"A full armada going in the opposite direction of the enemy. In my mind that meant they were all going home."
Aug. 14, 1945,
World War II
In the U.S. Navy
On board CVE 58 Aircraft carrier Corregidor
Operating from Pearl Harbor.
It was evening. Operations for pilot training had ceased for the day. The weather was fair, the water was calm and the sky heavy with the mountains and puff of billowy clouds. I was on the flight deck enjoying the quiet and having yet another look at what nature had to offer. At first glance at the sea, there were no seagulls, no dolphins, nothing to see in the water. My eyes lifted to the sky. All of heaven was filled with clouds as far as the eye could see and they seemed to rest heavy on the horizon along the entire view from left to right. It was pleasant providing shade and quieting the glare from the water. The wind was quiet and the clouds floated easy, undisturbed, holding massive shapes. Too many to count or describe except for their colors: dark gray, light gray with patches of blue where the clouds allowed a peek at the sky. Suddenly, as though I was watching a movie, I saw silhouettes of ships in the clouds. I saw a battleship, a cruiser, a destroyer, a troop ship, an aircraft carrier, and others. A full armada going in the opposite direction of the enemy. In my mind that meant they were all going home. My mind was perplexed. What could this mean?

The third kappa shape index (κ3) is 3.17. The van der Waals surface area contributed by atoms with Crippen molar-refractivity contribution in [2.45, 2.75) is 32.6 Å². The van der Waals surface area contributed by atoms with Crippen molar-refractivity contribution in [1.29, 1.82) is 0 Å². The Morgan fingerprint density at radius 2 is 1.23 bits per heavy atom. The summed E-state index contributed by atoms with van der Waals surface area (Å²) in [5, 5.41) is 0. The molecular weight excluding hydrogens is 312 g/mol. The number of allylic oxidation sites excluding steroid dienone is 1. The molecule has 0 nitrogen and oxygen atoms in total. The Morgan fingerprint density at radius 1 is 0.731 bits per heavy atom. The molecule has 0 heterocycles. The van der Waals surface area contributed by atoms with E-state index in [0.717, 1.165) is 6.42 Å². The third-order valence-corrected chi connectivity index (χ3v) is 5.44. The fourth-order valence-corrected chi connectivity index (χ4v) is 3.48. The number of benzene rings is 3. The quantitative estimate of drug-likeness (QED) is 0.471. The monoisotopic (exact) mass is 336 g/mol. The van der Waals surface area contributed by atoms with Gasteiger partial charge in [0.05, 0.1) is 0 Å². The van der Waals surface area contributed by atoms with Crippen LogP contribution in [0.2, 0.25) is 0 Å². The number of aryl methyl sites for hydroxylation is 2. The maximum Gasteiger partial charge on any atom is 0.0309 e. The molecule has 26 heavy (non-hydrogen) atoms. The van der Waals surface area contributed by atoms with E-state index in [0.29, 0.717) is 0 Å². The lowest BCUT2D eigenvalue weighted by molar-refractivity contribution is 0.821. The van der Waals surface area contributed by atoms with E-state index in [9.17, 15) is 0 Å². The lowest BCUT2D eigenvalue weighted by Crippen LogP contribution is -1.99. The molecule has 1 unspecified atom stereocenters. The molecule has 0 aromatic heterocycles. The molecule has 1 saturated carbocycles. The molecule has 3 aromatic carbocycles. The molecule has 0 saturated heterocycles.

Quickly, my mind cleared and it said to me, “The WAR IS OVER!”
I was certain that this was my Lord’s way of communicating with me, as only He can accomplish.
My next thought, go tell the captain, he needs to know. I ran half the length of the flight deck where I stopped! I stood still thinking, if I say to the captain “The war is over”, he would have me silenced and in the brig to prevent ‘scuttlebutt’. I decided to not tell him anything about my vision in the sky. The next morning at seven o’clock, the loudspeaker came on: “Now hear this! Now hear this! This is your captain. THE WAS IS OVER! Japan has surrendered!”
USN Sailor First Class
Written April 13, 2013
P.S. – I told this story to a few friends and relatives in the years following the war, including my children. Then for many years I did not tell the story. Writing it here for this website made me put it down on paper, and so my wife Mary Helen decided to mail it out to our children and grandchildren for them to read. About three days later my granddaughter called me on the phone, and told me, “Grandpa, that is a really great story you wrote!” I asked, “Do you think this is fiction?” There was a pause. Then I told her, “This is not fiction. It’s a true story. This really happened to me. I mean ‘for’ me.”
April 27, 2013